Cofield assesses this type of environment as dysfunctional. House's team is aware of this, of course. But why would they work for someone like House if they didn't believe in his methodology? In truth, they enable House's behavior and while Cofield may agree that the environment House has created is completely destructive at times, he can't ignore the end results, such as an unhappy family member who thanks House in the end because House was, above all else, right. And the end result saved the patient. And also saved House's freedom, despite House throwing Cofield's hypocritical decision in his face.
But what about Chase? Doesn't Chase want to blame House for nearly paralyzing him? Chase knows that he enables House to act like he does. He may even remember that House indirectly played a part in the demise of his relationship to Cameron. Perhaps he remembers House's allegiance to him during the Diabola debacle. The relationship between Chase and House may not be as prominent in the series, but their relationship is arguably the most interesting. As a character, Chase has grown more than anyone else on the series.
He started off as a spoiled rich kid who was only out for himself, someone who betrayed House. He's matured considerably since then and he's learned to make his own decisions. Which is why he tells Cofield that it's nobody's fault and that House not being there for him really means that he can't handle being there for him. I wonder how much longer House can show he cares without showing he cares without being fully rejected by those around him in the end. Remember how difficult it was for him to show up for Cuddy's surgery? Remember when he told Wilson he wouldn't be there after his surgery because he didn't want to face dying alone?
House is nothing if not selfishly emotional when the life of someone close to him is threatened.
But when Chase is finally facing House at the end of the episode, he wonders to House, why couldn't House have just asked him what was going on? Why the tricks to tell Chase to stop being late to work when a straight forward conversation could have occurred? And this is how House works. He does talk to Wilson in a more straightforward way, but their relationship is one of escalating pranks, immaturity, and neediness.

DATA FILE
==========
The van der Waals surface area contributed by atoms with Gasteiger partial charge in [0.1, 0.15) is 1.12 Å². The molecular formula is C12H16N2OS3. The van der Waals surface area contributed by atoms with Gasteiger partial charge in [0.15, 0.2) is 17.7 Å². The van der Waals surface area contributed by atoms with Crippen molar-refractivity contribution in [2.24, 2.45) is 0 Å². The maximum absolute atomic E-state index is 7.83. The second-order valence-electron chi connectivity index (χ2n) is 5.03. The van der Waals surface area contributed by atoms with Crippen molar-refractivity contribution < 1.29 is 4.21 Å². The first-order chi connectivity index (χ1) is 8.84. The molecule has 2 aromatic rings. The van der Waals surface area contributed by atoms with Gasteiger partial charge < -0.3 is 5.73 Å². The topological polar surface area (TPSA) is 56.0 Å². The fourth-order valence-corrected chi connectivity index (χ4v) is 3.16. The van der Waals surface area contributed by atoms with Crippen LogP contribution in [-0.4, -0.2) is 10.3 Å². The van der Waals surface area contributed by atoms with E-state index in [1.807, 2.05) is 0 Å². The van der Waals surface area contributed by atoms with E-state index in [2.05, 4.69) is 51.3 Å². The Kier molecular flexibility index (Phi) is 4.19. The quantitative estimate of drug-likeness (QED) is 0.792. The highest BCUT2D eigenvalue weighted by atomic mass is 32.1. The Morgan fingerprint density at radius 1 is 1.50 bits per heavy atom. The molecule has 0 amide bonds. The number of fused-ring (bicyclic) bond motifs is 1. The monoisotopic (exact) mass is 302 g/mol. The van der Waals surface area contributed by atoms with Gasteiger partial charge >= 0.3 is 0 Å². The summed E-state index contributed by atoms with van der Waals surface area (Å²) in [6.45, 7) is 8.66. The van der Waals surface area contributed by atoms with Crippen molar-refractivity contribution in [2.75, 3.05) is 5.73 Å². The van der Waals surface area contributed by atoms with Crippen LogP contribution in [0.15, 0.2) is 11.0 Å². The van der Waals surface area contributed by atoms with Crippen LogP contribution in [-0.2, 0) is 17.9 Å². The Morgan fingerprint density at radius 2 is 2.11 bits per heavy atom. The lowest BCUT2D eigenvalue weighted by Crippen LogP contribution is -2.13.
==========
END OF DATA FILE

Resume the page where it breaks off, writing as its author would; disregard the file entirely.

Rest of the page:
What, Chase wonders, is the need to inject the indirectness of House's actions to get to the real question. For House, it was about fun. Chase quickly points out, "None of this is fun." Finally, we see House take ownership for his actions to the one person he needs to.
"They decided that you being stabbed was nobody's fault. They're wrong. I'm sorry."
After an intense look between them, Chases asks if there's anything else. And House, holding his gaze, says no, that was it. Between Chase's physical pain and House's guilt, I am hopeful that the next couple of episodes could move the series forward in a positive way. I'm uninterested in people's shock over House's bedside manner. What I am interested is what this episode began digging into: House's style of interactions with those close to him and the consequences of these interactions. Him accepting responsibility for Chase's stabbing was a step forward for House, but as House preaches, "People don't change."
But perhaps House can show some growth. And even though Chase is not fully receptive to House's admission right now, it could be enough to open a line of communication in the future and enough to make House more cognizant of the consequences of his actions, even indirectly.
I'm reminded of Amber's death here and how it was indirectly House's fault that she died, even though Wilson admitted after awhile it wasn't. But it is the type of relationship that House and Wilson have that enabled House to make that call and expect a rescue from Wilson.
But back to "Nobody's Fault." My main concern about this episode is that the series will drop the themes and forget about them. I know there's an upcoming episode featuring House's green card wife who I couldn't care less about.
I'm quite curious to see where the ideas presented in this episode go. Don't let me down, House!